Decreased cell membrane integrity is a primary pathological change observed in traumatic brain injury (TBI) that activates a number of complex intercellular and intracellular pathological events, leading to further neural injury. In this paper, we assessed the effects of urinary trypsin inhibitor (UTI) on astrocyte membrane integrity by determining the percentage of lactate dehydrogenase (LDH) released after sustained compression injury using a hydrostatic pressure model of mechanical-like TBI. Astrocytes isolated from SD rat pups were injured by sustained compression. At a pressure of 0.3 MPa for 5 min, a significant increase in LDH release was observed compared with control samples. Astrocytes displayed extensive structural disruption of mitochondrial cristae reflected in their swelling. Based on our initial results, injured astrocytes were treated with UTI at a final concentration of 500, 1,000, 3,000 or 5,000 U/ml for 24 h. The percentage of LDH released from injured astrocytes was significantly decreased when 1,000 and 3,000 U/ml of UTI were used. In a separate experiment, astrocytes were treated with UTI at a final concentration of 1,000 U/ml immediately, or at 30 min, 2, 6, or 24 h after sustained compression. The percentage of LDH release was significantly reduced (P < 0.05) when astrocytes were treated with UTI immediately or 30 min later. Together, our results suggest that UTI may have protective effects on astrocytes injured by sustained compression injury. Furthermore, the early administration (<2 h after injury) of UTI may result in a better outcome compared with delayed administration.
doi:10.1007/s11033-013-2976-6
PMCID: PMC3933746  PMID: 24385305
Astrocytes; Compression injury; LDH release; UTI; Cytoprotection
9.  Radiolabeled Nanoparticles for Multimodality Tumor Imaging 
Theranostics  2014;4(3):290-306.
Each imaging modality has its own unique strengths. Multimodality imaging, taking advantages of strengths from two or more imaging modalities, can provide overall structural, functional, and molecular information, offering the prospect of improved diagnostic and therapeutic monitoring abilities. The devices of molecular imaging with multimodality and multifunction are of great value for cancer diagnosis and treatment, and greatly accelerate the development of radionuclide-based multimodal molecular imaging. Radiolabeled nanoparticles bearing intrinsic properties have gained great interest in multimodality tumor imaging over the past decade. Significant breakthrough has been made toward the development of various radiolabeled nanoparticles, which can be used as novel cancer diagnostic tools in multimodality imaging systems. It is expected that quantitative multimodality imaging with multifunctional radiolabeled nanoparticles will afford accurate and precise assessment of biological signatures in cancer in a real-time manner and thus, pave the path towards personalized cancer medicine. This review addresses advantages and challenges in developing multimodality imaging probes by using different types of nanoparticles, and summarizes the recent advances in the applications of radiolabeled nanoparticles for multimodal imaging of tumor. The key issues involved in the translation of radiolabeled nanoparticles to the clinic are also discussed.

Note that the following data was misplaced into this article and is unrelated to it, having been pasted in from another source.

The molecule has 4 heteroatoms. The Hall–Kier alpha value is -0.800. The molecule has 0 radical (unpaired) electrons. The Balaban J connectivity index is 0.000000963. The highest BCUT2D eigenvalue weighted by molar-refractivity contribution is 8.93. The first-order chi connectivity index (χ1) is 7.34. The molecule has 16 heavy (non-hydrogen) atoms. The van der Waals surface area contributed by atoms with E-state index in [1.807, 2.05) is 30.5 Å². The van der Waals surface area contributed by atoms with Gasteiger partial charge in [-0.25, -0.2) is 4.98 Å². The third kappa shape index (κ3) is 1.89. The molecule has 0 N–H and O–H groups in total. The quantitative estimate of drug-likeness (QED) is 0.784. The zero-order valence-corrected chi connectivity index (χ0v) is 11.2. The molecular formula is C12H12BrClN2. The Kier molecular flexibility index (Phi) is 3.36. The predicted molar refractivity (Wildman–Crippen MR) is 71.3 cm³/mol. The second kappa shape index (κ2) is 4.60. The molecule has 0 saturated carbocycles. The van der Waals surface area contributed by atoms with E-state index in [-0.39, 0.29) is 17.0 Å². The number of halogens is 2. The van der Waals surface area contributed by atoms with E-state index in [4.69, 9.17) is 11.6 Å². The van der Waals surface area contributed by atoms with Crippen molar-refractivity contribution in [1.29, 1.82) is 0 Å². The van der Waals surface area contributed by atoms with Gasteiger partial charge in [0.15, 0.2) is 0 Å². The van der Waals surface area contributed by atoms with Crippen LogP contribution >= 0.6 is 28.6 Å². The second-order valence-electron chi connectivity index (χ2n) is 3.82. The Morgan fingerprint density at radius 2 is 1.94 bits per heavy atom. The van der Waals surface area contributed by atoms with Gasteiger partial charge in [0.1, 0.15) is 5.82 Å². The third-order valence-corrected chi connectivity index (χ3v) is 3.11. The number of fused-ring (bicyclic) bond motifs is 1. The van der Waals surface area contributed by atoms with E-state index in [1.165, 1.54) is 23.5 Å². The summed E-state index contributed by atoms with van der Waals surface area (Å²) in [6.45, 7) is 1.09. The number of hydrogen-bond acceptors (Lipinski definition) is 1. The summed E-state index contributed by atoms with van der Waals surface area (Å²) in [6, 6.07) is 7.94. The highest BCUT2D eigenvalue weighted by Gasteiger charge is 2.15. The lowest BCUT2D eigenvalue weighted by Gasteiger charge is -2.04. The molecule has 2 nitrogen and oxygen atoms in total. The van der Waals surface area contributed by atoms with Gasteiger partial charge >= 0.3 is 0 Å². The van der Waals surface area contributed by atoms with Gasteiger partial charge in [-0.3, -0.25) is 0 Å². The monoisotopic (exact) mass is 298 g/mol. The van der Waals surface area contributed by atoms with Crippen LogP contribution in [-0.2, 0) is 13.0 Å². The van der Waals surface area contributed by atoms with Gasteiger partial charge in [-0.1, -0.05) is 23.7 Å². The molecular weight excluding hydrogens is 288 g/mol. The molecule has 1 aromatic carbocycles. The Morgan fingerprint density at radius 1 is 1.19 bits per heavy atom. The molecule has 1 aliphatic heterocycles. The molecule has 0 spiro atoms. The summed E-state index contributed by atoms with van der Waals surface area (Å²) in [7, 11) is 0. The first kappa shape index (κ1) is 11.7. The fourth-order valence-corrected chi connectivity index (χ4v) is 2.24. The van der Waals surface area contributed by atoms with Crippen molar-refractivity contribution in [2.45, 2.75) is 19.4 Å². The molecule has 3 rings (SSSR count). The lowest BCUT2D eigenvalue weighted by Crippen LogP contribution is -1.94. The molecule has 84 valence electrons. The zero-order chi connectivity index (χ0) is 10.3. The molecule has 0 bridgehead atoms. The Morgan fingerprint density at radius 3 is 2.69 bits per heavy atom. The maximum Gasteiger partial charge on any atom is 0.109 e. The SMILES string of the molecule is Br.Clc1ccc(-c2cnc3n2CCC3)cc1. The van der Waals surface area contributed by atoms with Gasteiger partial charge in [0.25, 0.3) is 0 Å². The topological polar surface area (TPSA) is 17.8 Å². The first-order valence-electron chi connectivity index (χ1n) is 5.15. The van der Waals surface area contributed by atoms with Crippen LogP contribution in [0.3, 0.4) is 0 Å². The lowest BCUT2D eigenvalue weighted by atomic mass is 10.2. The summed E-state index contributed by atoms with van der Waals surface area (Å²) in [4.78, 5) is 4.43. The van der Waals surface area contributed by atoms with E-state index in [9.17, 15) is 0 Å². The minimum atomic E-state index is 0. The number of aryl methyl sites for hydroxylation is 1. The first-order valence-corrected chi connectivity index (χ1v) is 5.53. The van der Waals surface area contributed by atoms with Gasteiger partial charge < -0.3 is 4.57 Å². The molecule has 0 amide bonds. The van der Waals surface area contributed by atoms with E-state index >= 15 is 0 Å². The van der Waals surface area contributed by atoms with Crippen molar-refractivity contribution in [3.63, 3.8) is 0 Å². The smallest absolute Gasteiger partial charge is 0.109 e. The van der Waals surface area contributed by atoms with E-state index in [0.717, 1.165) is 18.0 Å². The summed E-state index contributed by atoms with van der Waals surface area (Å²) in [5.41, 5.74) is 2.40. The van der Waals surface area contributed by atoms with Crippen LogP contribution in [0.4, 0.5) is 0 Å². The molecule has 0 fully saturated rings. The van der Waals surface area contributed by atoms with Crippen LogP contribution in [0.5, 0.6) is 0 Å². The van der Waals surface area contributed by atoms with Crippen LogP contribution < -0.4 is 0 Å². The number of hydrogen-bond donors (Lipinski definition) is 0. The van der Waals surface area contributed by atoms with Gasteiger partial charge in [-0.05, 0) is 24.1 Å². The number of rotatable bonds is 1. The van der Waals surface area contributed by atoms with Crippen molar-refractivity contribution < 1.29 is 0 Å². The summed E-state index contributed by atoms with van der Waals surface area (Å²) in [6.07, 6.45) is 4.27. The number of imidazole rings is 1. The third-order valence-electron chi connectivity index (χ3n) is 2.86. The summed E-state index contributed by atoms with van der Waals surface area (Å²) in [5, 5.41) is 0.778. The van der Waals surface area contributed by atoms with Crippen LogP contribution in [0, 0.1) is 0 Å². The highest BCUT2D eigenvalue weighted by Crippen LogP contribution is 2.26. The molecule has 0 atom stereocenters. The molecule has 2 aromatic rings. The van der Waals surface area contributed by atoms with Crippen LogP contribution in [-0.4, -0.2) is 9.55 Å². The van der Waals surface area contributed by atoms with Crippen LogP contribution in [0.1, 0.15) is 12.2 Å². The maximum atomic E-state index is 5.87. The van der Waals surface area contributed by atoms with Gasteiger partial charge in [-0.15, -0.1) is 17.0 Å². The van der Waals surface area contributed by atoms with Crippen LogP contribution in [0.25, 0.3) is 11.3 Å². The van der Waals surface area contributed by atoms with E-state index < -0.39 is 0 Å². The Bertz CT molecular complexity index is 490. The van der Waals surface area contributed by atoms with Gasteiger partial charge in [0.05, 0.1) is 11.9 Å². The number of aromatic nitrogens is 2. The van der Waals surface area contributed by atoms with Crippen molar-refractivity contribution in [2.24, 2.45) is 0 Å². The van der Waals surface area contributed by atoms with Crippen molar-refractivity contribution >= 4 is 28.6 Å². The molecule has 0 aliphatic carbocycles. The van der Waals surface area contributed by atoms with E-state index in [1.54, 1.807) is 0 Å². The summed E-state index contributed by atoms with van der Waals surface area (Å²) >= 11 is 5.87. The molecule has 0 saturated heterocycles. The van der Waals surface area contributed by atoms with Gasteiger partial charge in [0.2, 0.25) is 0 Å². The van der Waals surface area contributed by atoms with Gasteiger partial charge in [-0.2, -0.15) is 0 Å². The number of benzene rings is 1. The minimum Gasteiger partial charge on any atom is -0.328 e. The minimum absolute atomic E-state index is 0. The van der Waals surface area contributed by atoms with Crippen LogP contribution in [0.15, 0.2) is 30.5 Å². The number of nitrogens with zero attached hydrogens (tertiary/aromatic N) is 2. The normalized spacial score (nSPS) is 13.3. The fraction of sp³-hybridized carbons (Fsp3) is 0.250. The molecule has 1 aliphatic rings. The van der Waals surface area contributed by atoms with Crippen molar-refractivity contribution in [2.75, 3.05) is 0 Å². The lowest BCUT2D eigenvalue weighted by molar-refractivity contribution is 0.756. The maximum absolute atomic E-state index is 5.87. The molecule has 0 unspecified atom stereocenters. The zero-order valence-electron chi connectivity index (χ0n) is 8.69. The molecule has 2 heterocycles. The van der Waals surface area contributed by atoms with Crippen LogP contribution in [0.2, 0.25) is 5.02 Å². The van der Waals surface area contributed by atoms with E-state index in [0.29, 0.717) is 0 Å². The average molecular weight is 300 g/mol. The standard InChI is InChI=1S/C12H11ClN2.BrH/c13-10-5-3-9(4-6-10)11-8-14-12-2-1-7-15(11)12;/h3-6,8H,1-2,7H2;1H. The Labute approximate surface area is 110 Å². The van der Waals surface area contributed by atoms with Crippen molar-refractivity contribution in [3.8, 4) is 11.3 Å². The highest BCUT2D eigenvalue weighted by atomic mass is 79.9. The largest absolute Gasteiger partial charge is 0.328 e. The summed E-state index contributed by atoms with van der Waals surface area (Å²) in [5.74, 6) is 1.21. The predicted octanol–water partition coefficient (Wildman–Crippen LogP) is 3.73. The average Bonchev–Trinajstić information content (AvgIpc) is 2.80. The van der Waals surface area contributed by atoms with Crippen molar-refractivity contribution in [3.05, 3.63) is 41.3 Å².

doi:10.7150/thno.7341
PMCID: PMC3915092  PMID: 24505237
radiolabeled nanoparticles; molecular imaging; multimodality imaging; tumor diagnosis; cancer; theranostics
10.  Evolving Concepts of Oxidative Stress and Reactive Oxygen Species in Cardiovascular Disease 
Current atherosclerosis reports  2012;14(5):10.1007/s11883-012-0266-8.
Cardiovascular disease continues to be a substantial health-care burden, despite recent treatment advances. Oxidative stress has long been regarded as a key pathophysiological mediator that ultimately leads to CVD including atherosclerosis, hypertension and heart failure. Over the past decade, emerging evidence has shifted our understanding of reactive oxygen species (ROS) from its harmful role to being signaling molecules. Here, we reviewed recent advances in our understanding of ROS that mediate the complex process of cardiovascular diseases, with a focus on major ROS signaling and sources such as mitochondria and NADPH oxidases.
doi:10.1007/s11883-012-0266-8
PMCID: PMC3872835  PMID: 22956414
11.  Space electric field concentrated effect for Zr:SiO2 RRAM devices using porous SiO2 buffer layer 
Nanoscale Research Letters  2013;8(1):523.
To improve the operation current lowing of the Zr:SiO2 RRAM devices, a space electric field concentrated effect established by the porous SiO2 buffer layer was investigated and found in this study. The resistive switching properties of the low-resistance state (LRS) and high-resistance state (HRS) in resistive random access memory (RRAM) devices for the single-layer Zr:SiO2 and bilayer Zr:SiO2/porous SiO2 thin films were analyzed and discussed. In addition, the original space charge limited current (SCLC) conduction mechanism in LRS and HRS of the RRAM devices using bilayer Zr:SiO2/porous SiO2 thin films was found. Finally, a space electric field concentrated effect in the bilayer Zr:SiO2/porous SiO2 RRAM devices was also explained and verified by the COMSOL Multiphysics simulation model.